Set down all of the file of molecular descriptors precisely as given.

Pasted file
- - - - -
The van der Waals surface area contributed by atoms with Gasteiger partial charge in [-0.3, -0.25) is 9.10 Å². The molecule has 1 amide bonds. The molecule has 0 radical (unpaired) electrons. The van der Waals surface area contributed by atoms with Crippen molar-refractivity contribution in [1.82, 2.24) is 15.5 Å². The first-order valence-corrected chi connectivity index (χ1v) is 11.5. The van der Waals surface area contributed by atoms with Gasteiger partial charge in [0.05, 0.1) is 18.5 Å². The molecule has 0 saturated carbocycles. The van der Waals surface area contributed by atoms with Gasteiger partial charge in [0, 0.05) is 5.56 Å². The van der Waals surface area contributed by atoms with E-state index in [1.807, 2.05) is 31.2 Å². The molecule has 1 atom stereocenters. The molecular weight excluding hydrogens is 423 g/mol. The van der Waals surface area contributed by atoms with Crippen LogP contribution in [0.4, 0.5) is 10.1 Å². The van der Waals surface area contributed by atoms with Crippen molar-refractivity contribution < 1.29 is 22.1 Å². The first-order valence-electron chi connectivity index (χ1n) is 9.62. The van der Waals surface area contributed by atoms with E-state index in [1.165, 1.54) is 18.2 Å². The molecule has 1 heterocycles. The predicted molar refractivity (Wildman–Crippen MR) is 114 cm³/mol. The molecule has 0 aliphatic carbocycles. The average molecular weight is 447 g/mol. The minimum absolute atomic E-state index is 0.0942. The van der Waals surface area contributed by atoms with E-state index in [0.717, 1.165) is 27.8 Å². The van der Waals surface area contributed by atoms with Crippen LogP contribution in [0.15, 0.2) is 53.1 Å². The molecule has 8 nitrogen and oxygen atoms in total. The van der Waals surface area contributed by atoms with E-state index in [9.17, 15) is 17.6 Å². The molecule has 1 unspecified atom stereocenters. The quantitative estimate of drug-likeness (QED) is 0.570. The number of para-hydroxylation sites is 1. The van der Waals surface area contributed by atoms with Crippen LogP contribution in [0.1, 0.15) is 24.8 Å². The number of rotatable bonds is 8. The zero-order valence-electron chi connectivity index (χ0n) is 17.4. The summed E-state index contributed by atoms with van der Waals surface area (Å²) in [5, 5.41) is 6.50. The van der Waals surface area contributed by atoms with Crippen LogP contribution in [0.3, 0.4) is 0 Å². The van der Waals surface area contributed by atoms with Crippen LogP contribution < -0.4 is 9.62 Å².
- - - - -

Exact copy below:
The van der Waals surface area contributed by atoms with Gasteiger partial charge in [-0.3, -0.25) is 9.10 Å². The molecule has 1 amide bonds. The molecule has 0 radical (unpaired) electrons. The van der Waals surface area contributed by atoms with Crippen molar-refractivity contribution in [1.82, 2.24) is 15.5 Å². The first-order valence-corrected chi connectivity index (χ1v) is 11.5. The van der Waals surface area contributed by atoms with Gasteiger partial charge in [0.05, 0.1) is 18.5 Å². The molecule has 0 saturated carbocycles. The van der Waals surface area contributed by atoms with Gasteiger partial charge in [0, 0.05) is 5.56 Å². The van der Waals surface area contributed by atoms with E-state index in [1.807, 2.05) is 31.2 Å². The molecule has 1 atom stereocenters. The molecular weight excluding hydrogens is 423 g/mol. The van der Waals surface area contributed by atoms with Crippen LogP contribution in [0.4, 0.5) is 10.1 Å². The van der Waals surface area contributed by atoms with Crippen molar-refractivity contribution < 1.29 is 22.1 Å². The first-order valence-electron chi connectivity index (χ1n) is 9.62. The van der Waals surface area contributed by atoms with E-state index in [1.165, 1.54) is 18.2 Å². The molecule has 1 heterocycles. The predicted molar refractivity (Wildman–Crippen MR) is 114 cm³/mol. The molecule has 0 aliphatic carbocycles. The average molecular weight is 447 g/mol. The minimum absolute atomic E-state index is 0.0942. The van der Waals surface area contributed by atoms with E-state index in [0.717, 1.165) is 27.8 Å². The van der Waals surface area contributed by atoms with Crippen LogP contribution in [0.15, 0.2) is 53.1 Å². The molecule has 8 nitrogen and oxygen atoms in total. The van der Waals surface area contributed by atoms with E-state index in [9.17, 15) is 17.6 Å². The molecule has 1 unspecified atom stereocenters. The quantitative estimate of drug-likeness (QED) is 0.570. The number of para-hydroxylation sites is 1. The van der Waals surface area contributed by atoms with Crippen LogP contribution in [0.1, 0.15) is 24.8 Å². The number of rotatable bonds is 8. The zero-order valence-electron chi connectivity index (χ0n) is 17.4. The summed E-state index contributed by atoms with van der Waals surface area (Å²) in [5, 5.41) is 6.50. The van der Waals surface area contributed by atoms with Crippen LogP contribution in [0.3, 0.4) is 0 Å². The van der Waals surface area contributed by atoms with Crippen LogP contribution < -0.4 is 9.62 Å².